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Study: Electric Vehicle Adoption Not Dependent On Public Chargers

Editor’s Note: Aside from home‐based electric vehicle (EV) charging, incentives and practices spurring EV adoption that have worked very well include access to HOV or bus lanes, free access to toll roads, and simply getting more butts in electric cars (through EV events, carsharing and rental car programs, and simple word of mouth, for example).

Having good access to home‐based electric vehicle (EV) charging could go a good ways further towards spurring EV adoption than having access to more public charging infrastructure, according to recent research from the Simon Fraser University Faculty of Environment.

The research — headed by Jonn Axsen, an SFU School of Resource and Environmental Management professor, and graduate students Joseph Bailey and Amy Miele — also found that awareness of public chargers apparently “has little impact on consumers’ interest in electrical vehicles.”

ev charging

“When we account for the relevant factors, our analysis suggests that the relationship between public charger awareness and plug‐in electric vehicle demand is weak or non‐existent,” stated Axsen. “In other words, the installation of public chargers might not be the best way to encourage growth in the electric vehicle market.” (Author’s note: Obviously, that’s not to say that public chargers aren’t useful for existing owners, and shouldn’t be installed.)

“This finding is particularly relevant for British Columbia, which recently announced that it will revive the Clean Energy Vehicle Program, a program that supports the adoption of vehicles powered by electricity and other alternative fuels. The provincial government has yet to announce how renewal funds will be spent.”


 

Here’s an explanation of the methodology used by the researchers:

The study collected information from a representative sample of 1739 new vehicle buying households in Canada, with 536 from British Columbia. Respondents were asked about awareness of public charging in their region, and about their overall interest in purchasing a plug‐in electric vehicle, such as a Chevrolet Volt or Nissan Leaf.

The data showed that British Columbia’s Clean Energy Vehicle program — which installed almost 500 public chargers when the survey was conducted in 2013 — was largely successful in increasing charger awareness. Almost one‐third of British Columbian respondents had seen at least one public charger, compared to only 13% of respondents in the rest of the country.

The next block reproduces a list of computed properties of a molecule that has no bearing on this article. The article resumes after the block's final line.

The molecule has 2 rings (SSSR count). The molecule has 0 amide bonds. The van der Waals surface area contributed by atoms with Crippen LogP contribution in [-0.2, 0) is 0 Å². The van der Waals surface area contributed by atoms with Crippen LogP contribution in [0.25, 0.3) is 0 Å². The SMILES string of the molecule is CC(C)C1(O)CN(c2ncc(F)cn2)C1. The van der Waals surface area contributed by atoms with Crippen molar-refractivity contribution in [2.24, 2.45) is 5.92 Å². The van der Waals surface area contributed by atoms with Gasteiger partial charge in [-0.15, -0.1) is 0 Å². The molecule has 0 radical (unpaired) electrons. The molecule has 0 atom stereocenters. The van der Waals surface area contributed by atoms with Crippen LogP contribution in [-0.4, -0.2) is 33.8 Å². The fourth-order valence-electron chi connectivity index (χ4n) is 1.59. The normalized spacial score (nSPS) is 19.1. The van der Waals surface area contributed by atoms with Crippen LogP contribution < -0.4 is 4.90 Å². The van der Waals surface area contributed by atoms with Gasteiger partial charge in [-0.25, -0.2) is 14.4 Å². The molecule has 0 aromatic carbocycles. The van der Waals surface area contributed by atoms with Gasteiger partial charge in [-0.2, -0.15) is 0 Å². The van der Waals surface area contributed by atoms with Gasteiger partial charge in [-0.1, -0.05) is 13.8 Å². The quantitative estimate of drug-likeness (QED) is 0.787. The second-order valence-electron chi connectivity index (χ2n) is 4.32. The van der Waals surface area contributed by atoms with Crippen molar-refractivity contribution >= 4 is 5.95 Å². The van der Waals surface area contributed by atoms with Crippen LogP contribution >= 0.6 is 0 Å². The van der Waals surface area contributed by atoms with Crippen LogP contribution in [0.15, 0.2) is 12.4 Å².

However, that awareness didn’t necessarily translate into increased plug‐in electric vehicle interest. The study found that future buyers are far more likely to be attracted to plug‐in hybrid vehicles, such as the Chevrolet Volt, which can be powered by both gasoline and electricity.

“Since cars such as the Chevy Volt don’t rely only on electricity, potential buyers aren’t concerned about public charging,” stated Bailey. “People can just recharge at home, and then drive wherever they want on any given day. The good news is that about two‐thirds of car buyers already have some type of charging access at home.”

“Given what we’ve seen here, it seems wise for governments to focus their money on incentives other than public electric vehicle chargers,” commented Axsen. “We know that purchase rebates can spark consumer interest, and we’ve shown that home charging is important. In combination with the implementation of a Zero Emissions Vehicle mandate like California’s, these measures could be the biggest boosters of electric vehicle sales.”

Hmm…. While I won’t say that I disagree, I think that there are some over-generalizations being made here. I don’t think that the implications of these findings can be stretched out in a linear fashion indefinitely — if, for example, public charging stations were ubiquitous, there could be a sea change in all-electric interest.

The research was published in Transportation Research Part D: Transport and Environment.

 
Written By

James Ayre's background is predominantly in geopolitics and history, but he has an obsessive interest in pretty much everything. After an early life spent in the Imperial Free City of Dortmund, James followed the river Ruhr to Cofbuokheim, where he attended the University of Astnide. And where he also briefly considered entering the coal mining business. He currently writes for a living, on a broad variety of subjects, ranging from science, to politics, to military history, to renewable energy. You can follow his work on Google+.

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